In the News
September 30, 2016
Team Kyle to show its support during hospice walk
DANVERS — Members of Team Kyle were busy Thursday wielding markers, scissors and glue as they created lawn signs to go along the route of the 29th annual Walk for Hospice this Sunday.
The sign-making effort was all for Kyle O’Grady, a 14-year-old Danvers High freshman who, for about a year, has been receiving palliative care and support through Care Dimensions’ pediatric hospice program.
Kyle has suffered a reoccurrence of an aggressive and rare form of brain cancer, the progression of which doctors can slow but cannot cure.
The walk to benefit the hospice and end-of-life care agency, Care Dimensions, is expected to draw 5,000 to 6,000 participants, family and staff in and around the neighborhood of St. John’s Prep.
A handful of people have officially registered to walk for Team Kyle, and about 50 people will be out to support it, his family says. The team, sporting purple shirts and a thumbs up logo, has already surpassed its $2,500 fundraising goal.
“It’s fun,” Kyle said about the sign-making going on in his living room. He intends to be at the walk to cheer his team on.
“It’s awesome,” said sister Morgan, 13, as she sat on the couch next to Kyle, making an elaborate sign complete with raised foam letters.
In May 2014, after a period of not feeling well, Kyle, the son of Brett and Abbie O’Grady, was diagnosed with a rare childhood brain cancer called high risk medulloblastoma. It’s considered high risk because it has spread to other parts of his brain and spinal column.
The teen has undergone intensive treatments, his mother said, which included surgery, radiation and chemotherapy, and numerous hospital stays.
After losing his hair to the treatments, he sports short bushy hair today.
Kyle has received an outpouring of support from the community. While a student at Holten Richmond Middle School last year, students held a Miles for Kyle walk-a-thon. He also traveled with other teens who were being treated at the Dana-Farber Cancer Institute to meet Red Sox players at spring training, including Dustin Pedroia.
It turns out, Abbie O’Grady is no stranger to the work of Care Dimensions, and hospice care. She has worked as a nurse case manager for the nonprofit, formerly called Hospice of the North Shore and Greater Boston, for more than four years.
As part of her job, she talks with hospice patients and their families, and works with patients in nursing homes.
“A lot of people don’t realize, and I didn’t when Kyle was diagnosed with the reoccurrence, that the pediatric team is very, very different from typical hospice,” she said. “So Kyle is allowed to still seek active treatment and at the same time have the benefit of the hospice team as well, which I think has been huge, not just for Kyle but for our whole family.”
Care Dimensions not only provides nursing visits for Kyle, but the team meets with Kyle and his family to provide counseling and support. His mother says there is often a lot of laughter coming out of these sessions.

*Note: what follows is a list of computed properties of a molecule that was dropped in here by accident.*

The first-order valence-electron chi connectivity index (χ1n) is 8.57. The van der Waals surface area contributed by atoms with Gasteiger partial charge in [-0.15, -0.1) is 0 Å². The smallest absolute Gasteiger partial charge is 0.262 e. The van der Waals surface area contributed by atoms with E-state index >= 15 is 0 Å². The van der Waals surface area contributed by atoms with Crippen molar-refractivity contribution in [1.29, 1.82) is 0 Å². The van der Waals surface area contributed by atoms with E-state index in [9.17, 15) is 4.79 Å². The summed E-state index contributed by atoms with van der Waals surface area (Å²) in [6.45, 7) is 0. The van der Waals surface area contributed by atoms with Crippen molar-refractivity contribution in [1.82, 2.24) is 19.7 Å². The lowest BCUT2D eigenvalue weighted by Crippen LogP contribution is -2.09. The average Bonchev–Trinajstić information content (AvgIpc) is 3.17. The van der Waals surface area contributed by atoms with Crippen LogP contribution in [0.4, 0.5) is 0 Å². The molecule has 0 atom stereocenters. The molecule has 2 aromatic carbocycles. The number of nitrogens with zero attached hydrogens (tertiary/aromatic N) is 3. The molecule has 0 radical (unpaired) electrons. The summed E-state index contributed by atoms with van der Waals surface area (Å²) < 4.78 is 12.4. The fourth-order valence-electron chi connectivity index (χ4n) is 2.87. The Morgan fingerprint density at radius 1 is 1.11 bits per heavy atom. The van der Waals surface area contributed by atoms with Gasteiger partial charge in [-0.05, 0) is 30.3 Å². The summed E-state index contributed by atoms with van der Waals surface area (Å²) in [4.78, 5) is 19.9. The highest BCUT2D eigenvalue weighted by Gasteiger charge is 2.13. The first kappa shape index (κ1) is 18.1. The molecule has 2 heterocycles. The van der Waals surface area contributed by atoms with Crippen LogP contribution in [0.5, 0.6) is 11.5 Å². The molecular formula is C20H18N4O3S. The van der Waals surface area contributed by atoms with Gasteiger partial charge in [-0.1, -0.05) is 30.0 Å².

“Every Thursday, at 2:30, there is a whole team in there,” she said. “I open the door and all you hear is laughter and you think that is what it’s about. Every single Thursday.”
A child life specialist meets with Kyle and Morgan, as well as their two younger siblings, Brady, 4, and Connor, 2.
“This stuff’s devastating and heartbreaking and how do you even process it on your own, let alone help children to process it, you know?” Abbie said, “and they help us do that. They help us to know what to say, what to do, how to act, how to feel, and give us the validation of what we are feeling. It’s OK to be confused. It’s OK to be sad, that sort of thing.”
The concept of Team Kyle, and the community support that has gone along with it, goes back to when Kyle was first diagnosed more than two years ago.
The lawn signs are just the latest show of support, and they are destined for the lawn of the Longbow Road home of Kyle’s nurse, Marianne Barker. Those also helping out to craft the signs on Thursday were Care Dimensions’ child life specialist Kristen Goodhue, chaplain Larry Atkins and social worker Kara Cheek.
Fortunately, Kyle has been asymptomatic for a while, his mother says. After an intense round of treatments, Kyle did well for about six months, then an MRI showed the cancer had spread.
“He is still getting some treatment,” Abbie said, “kind of modified on how he tolerates it. But it’s all geared at prolonging his life,” and keeping the cancer from spreading too fast.
As for Kyle, his interests are like that of any teen. He likes playing games on his XBOX or watching TV on his iPad. He’s also a fan of comic superheroes like Iron Man and Deadpool.
Staff writer Ethan Forman can be reached at 978-338-2673, by email at email@example.com or on Twitter at @DanverSalemNews.
If you go
What: The 29th Annual Walk for Hospice benefiting Care Dimensions (formerly Hospice of the North Shore & Greater Boston)
When: Sunday, Oct. 2, at 9 a.m.
Where: St. John’s Preparatory School, 72 Spring St., Danvers
The Walk: 3-mile walk or a shorter route for people of all ages
Registration: Starts at 8 a.m.; the walk kicks off at 9, rain or shine
Get involved: Visit www.caredimensions.org/walk